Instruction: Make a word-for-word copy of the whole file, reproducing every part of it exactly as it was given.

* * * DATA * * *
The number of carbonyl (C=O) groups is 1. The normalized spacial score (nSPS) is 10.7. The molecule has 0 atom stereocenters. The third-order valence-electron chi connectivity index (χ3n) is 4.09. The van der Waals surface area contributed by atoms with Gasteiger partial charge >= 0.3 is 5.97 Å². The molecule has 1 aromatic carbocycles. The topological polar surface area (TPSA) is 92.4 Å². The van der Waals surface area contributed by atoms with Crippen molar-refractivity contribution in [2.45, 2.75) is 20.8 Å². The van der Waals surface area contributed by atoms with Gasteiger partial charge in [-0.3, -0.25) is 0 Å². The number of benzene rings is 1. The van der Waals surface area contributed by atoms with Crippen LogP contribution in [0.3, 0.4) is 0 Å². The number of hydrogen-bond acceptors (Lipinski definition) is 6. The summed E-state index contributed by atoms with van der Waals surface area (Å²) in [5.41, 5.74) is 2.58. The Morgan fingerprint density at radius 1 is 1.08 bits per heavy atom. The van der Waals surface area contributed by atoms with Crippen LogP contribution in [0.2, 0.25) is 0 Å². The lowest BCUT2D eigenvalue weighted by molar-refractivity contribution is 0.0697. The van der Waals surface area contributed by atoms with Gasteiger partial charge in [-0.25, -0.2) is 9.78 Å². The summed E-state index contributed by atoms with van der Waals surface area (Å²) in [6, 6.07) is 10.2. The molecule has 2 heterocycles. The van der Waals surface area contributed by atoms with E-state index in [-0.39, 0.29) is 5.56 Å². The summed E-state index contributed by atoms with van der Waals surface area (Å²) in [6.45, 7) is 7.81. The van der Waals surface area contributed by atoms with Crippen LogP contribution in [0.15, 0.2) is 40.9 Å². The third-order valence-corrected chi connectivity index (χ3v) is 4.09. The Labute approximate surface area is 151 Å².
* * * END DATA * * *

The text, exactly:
The number of carbonyl (C=O) groups is 1. The normalized spacial score (nSPS) is 10.7. The molecule has 0 atom stereocenters. The third-order valence-electron chi connectivity index (χ3n) is 4.09. The van der Waals surface area contributed by atoms with Gasteiger partial charge >= 0.3 is 5.97 Å². The molecule has 1 aromatic carbocycles. The topological polar surface area (TPSA) is 92.4 Å². The van der Waals surface area contributed by atoms with Crippen molar-refractivity contribution in [2.45, 2.75) is 20.8 Å². The van der Waals surface area contributed by atoms with Gasteiger partial charge in [-0.3, -0.25) is 0 Å². The number of benzene rings is 1. The van der Waals surface area contributed by atoms with Crippen LogP contribution in [0.3, 0.4) is 0 Å². The number of hydrogen-bond acceptors (Lipinski definition) is 6. The summed E-state index contributed by atoms with van der Waals surface area (Å²) in [5.41, 5.74) is 2.58. The Morgan fingerprint density at radius 1 is 1.08 bits per heavy atom. The van der Waals surface area contributed by atoms with Crippen LogP contribution in [0.2, 0.25) is 0 Å². The lowest BCUT2D eigenvalue weighted by molar-refractivity contribution is 0.0697. The van der Waals surface area contributed by atoms with Gasteiger partial charge in [-0.25, -0.2) is 9.78 Å². The summed E-state index contributed by atoms with van der Waals surface area (Å²) in [6, 6.07) is 10.2. The molecule has 2 heterocycles. The van der Waals surface area contributed by atoms with E-state index in [-0.39, 0.29) is 5.56 Å². The summed E-state index contributed by atoms with van der Waals surface area (Å²) in [6.45, 7) is 7.81. The van der Waals surface area contributed by atoms with Crippen LogP contribution in [0.15, 0.2) is 40.9 Å². The third-order valence-corrected chi connectivity index (χ3v) is 4.09. The Labute approximate surface area is 151 Å².